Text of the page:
Paging the Bogeyman
It’s Halloween, and I wanted to write a related post to celebrate the day. I thought about resuscitating the “sale of a haunted house case,” Stambovsky v. Ackely, 572 N.Y.S.2d 672 (NY App. Div. 1991), fast becoming a casebook darling among property and contracts professors (great post on it here). Maybe some gruesome details from a crim law or torts case? But then I realized I needed a *really* scary topic. And, no, not the credit crunch, frightening as that may be.
As far as scary, I started thinking about my favorite Halloween movie, The Nightmare Before Christmas. So, how about… the Bogeyman? Now, I previously wrote a post, asking about the “elephant” lurking in your law school. By “elephant,” I meant a problem that is immense and yet “so common that no one talks about or discusses it.”
The Bogeyman, on the other hand, is different than the lumbering elephant. The Bogeyman is a symbol or a rhetorical strategy that is an exaggeration of a perceived threat or possible risk, usually raised in response to proposed change. For an example, take curriculum reform. If change is proposed, one rhetorical strategy to scotch it is to exaggerate the threat of a potential drop in the bar passage rate. Sometimes the Bogeyman quietly hides in corners, dormant, seemingly disappeared. Other times he jumps out, becoming more vocal, rattling his chains to great effect.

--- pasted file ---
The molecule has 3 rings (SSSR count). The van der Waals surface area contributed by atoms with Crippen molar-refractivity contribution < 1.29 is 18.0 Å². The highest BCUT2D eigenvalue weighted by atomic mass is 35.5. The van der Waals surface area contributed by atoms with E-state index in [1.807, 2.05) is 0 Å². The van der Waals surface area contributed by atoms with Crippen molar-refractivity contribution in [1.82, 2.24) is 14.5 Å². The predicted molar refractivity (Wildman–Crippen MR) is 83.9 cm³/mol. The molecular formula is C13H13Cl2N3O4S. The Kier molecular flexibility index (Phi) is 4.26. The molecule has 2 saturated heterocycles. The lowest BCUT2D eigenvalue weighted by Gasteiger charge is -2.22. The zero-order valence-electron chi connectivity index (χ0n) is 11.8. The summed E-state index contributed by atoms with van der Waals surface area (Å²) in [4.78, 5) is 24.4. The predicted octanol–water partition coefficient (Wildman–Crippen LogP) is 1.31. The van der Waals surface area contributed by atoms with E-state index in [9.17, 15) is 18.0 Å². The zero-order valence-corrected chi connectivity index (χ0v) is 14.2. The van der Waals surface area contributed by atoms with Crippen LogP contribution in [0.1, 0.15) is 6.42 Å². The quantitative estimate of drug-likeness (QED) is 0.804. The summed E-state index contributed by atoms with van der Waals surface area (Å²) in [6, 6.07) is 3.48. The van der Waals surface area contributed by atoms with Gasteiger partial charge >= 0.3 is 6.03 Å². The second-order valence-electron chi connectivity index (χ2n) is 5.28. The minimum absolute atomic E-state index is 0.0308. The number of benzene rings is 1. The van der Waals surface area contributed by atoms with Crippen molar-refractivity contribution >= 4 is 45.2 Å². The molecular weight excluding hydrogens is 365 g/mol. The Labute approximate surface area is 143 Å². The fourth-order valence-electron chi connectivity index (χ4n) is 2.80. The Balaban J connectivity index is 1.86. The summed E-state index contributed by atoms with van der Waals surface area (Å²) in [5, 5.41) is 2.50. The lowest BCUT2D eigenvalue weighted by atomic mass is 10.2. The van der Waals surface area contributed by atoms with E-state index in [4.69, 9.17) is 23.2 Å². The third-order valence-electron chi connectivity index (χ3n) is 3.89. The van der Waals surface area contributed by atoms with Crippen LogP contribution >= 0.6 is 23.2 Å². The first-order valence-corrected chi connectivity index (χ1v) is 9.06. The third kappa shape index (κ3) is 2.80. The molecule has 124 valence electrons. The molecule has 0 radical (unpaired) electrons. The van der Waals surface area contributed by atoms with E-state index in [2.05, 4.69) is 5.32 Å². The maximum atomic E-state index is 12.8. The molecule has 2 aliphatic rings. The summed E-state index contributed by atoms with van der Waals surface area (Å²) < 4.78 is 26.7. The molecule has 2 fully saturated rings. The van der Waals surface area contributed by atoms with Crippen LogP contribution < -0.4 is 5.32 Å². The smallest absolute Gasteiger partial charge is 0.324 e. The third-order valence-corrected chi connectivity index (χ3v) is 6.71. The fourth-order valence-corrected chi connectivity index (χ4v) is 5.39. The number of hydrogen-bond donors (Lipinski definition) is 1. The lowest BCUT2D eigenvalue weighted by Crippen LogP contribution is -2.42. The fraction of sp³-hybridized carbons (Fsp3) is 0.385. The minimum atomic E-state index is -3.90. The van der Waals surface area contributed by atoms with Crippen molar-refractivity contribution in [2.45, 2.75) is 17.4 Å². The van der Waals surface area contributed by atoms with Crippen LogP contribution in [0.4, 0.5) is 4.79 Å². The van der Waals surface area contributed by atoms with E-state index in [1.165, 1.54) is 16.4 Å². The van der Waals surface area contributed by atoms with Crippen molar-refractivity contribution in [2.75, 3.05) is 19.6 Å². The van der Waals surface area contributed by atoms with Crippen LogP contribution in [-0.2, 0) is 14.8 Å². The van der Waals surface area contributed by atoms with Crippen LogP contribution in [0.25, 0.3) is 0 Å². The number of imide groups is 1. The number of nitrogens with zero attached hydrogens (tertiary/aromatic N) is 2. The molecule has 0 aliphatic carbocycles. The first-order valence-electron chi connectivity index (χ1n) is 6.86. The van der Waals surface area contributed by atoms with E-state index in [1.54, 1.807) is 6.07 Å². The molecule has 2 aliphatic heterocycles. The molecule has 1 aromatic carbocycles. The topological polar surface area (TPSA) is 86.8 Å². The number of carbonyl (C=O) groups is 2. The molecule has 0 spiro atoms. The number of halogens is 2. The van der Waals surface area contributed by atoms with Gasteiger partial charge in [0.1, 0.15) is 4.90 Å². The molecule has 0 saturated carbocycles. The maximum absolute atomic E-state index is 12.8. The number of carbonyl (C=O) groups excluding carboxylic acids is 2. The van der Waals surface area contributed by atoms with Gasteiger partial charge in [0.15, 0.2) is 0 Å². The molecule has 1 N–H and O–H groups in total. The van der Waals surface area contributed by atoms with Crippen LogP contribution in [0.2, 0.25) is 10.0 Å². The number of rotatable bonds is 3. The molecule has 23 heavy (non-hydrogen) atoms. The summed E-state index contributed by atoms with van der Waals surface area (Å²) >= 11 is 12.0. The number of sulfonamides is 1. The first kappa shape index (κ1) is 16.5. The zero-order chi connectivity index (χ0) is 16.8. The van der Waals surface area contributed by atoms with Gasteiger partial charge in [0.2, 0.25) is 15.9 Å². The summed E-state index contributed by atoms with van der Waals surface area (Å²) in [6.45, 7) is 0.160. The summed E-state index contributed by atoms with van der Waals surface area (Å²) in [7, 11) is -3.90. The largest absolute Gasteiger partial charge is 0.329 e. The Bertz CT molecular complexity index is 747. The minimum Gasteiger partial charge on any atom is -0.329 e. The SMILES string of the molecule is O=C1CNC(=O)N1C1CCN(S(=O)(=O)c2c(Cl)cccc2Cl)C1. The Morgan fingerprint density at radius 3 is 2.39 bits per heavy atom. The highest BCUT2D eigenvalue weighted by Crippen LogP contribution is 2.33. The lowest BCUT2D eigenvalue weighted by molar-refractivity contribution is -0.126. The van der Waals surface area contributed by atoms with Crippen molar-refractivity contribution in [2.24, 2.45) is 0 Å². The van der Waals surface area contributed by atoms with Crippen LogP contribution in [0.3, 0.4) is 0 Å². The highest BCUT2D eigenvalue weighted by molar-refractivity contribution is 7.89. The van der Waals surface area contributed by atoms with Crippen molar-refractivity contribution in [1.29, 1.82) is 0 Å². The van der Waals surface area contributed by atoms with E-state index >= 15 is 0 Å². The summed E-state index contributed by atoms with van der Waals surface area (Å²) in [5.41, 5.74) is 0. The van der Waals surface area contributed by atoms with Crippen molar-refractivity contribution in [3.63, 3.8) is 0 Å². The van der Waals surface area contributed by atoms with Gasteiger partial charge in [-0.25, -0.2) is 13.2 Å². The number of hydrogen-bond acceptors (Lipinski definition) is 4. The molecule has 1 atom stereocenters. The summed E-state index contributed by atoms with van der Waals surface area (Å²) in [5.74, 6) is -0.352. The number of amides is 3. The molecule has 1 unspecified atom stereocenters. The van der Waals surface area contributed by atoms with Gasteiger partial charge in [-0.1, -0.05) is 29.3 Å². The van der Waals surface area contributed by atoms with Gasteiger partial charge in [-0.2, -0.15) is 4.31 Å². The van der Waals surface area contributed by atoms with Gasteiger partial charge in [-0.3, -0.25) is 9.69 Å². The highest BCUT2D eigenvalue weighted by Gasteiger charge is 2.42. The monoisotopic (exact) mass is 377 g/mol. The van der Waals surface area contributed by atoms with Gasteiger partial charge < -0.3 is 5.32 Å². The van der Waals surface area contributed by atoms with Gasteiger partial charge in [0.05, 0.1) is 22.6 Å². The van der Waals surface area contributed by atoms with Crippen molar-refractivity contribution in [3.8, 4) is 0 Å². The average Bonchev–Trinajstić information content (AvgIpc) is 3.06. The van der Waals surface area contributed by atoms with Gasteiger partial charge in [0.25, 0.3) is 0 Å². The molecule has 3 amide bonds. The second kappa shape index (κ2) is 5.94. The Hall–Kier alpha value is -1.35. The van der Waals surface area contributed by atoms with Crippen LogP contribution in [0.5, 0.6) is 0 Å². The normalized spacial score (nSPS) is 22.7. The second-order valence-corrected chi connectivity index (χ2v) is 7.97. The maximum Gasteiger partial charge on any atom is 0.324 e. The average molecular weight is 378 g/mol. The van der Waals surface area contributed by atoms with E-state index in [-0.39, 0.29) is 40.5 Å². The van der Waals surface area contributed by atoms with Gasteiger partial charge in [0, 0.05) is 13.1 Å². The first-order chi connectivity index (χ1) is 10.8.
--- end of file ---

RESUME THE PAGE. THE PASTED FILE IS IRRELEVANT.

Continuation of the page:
I wonder if some of this propensity to be-risk averse is part of profession – as lawyers we perhaps overcompensate for certain types of risk. Despite all the talk this election cycle about how much we either love “change” or “mavericks,” (depending on your ideological views), it’s safe to say that many (most?) law schools are, as institutions, fairly conservative (as far as changing things, anyway).
So perhaps change and an exaggerated tendency to be risk averse is in itself the Bogeyman. Its enemy? Logic. Empiricism. Bogeymen, I think, hate statistics, because it is in their nature to be irrational and play upon one’s fears.
What/Who is the Bogeyman in your law school? (or Bogeyperson, more politically correct).